R. Barker: I think it’s both. There are M users who do also use the T because you can use M lenses on the T system. But I think what’s exciting is that it goes beyond that into new groups of people, creative people, who are looking for a really good quality camera to use in their everyday life. However they’re also interested in how it’s been made, the quality, the craftsmanship, and that’s what brought them into Leica.

MirrorLessons: Leica puts a lot of effort into the design of its cameras. How important is it for a photographer to work with a truly beautiful camera?

R. Barker: I think that’s an interesting question. Our cameras are very beautiful but I think it’s design and function first. It’s all about looking at how it works from a functional point of view. The fact that it looks beautiful is a kind of bonus. For photographers, what’s most important is that they can have a reliable camera, and something that produces the image quality they expect. That’s what Leica offers.

MirrorLessons: The Leica M-E is a slightly cheaper model within the M system. Why doesn’t Leica embrace this concept further and offer a true entry level M camera at half the price? Wouldn’t it be a way of drawing more new photographers to the M system?

R. Barker: With the M system, obviously, the price point is reflective of the manufacturing process, the amount of work that goes into it. It’s handcrafted in Germany so it really is a product in which a lot of craftsmanship and time is involved. But it’s also something you will buy that will last you hopefully for the rest of your life. People buy them and they keep them forever, and they get passed down through the generations. So, for us, there wouldn’t be a way we could do all that for a lower price point. However there are ways photographers can come into Leica. For instance, they can start using the compact range or a second-hand M system. Some of our dealers in the UK stock second-hand Leica Ms so there are ways to sneak in there. We’ve actually just started doing M Part Exchange in Leica Store Mayfair so if you are an M owner you can exchange it with a new M which sometimes helps to progress up to the next model.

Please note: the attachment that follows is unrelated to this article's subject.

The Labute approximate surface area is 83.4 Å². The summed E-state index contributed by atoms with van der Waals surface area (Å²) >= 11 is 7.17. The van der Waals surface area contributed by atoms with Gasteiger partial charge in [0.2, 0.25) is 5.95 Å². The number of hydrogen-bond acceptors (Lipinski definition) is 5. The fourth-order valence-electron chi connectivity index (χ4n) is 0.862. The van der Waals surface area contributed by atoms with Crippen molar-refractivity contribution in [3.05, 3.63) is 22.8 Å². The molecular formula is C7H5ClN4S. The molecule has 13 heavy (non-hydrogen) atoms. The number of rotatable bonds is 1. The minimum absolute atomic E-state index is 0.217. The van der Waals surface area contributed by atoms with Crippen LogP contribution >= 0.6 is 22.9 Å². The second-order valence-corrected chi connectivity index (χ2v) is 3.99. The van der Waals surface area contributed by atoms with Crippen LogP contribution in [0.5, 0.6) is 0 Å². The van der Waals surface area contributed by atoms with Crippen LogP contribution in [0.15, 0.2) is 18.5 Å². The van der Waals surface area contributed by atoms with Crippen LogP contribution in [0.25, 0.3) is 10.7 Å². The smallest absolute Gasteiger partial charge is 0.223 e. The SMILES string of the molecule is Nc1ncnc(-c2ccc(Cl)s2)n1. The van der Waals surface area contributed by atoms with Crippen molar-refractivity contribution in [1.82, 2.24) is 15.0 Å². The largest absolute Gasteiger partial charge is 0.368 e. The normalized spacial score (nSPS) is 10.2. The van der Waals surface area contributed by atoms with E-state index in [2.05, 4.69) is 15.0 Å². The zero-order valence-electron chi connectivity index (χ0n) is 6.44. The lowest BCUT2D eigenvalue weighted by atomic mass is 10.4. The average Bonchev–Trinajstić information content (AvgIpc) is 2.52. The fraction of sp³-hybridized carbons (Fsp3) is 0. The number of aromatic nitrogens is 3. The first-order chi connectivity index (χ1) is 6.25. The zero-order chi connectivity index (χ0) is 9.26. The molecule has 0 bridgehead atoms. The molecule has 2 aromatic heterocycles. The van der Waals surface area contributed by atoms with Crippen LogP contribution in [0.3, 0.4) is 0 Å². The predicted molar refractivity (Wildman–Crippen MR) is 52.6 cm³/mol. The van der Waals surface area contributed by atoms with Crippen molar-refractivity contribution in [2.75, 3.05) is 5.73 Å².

MirrorLessons: How is the X series doing? Are sales better in Europe or elsewhere?

R. Barker: The X series is a hugely popular camera. I guess it’s one of our best sellers. The new X is going to be really popular because it’s an incredible compact camera. The quality of the lens, the size of the sensor. The X series in general is doing well very.

MirrorLessons: Since the release of the first full-frame mirrorless cameras like the Sony system, a lot of people have enjoyed using these cameras with Leica lenses. What do you think about that?

R. Barker: It’s a good thing really. It shows that people are passionate about our lenses, so I guess that could only be a good thing.

Related Leica articles for Photokina 2014

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The MirrorLessons team will be attending this year’s Photokina, where the products mentioned in this article will be on display to touch and try. To stay updated on our latest hands-on review articles, be sure to keep an eye on our Live Blogging page and follow us on FacebookTwitterGoogle+ and Instagram!

About the author: Heather Broster

Heather Broster was born in Canada, has lived in Japan and Italy but currently calls Wales home. She is a full-time gear tester at MirrorLessons. You can follow her on Google+, Twitter or Facebook!

  • Abbas

    Sony is much better than Leica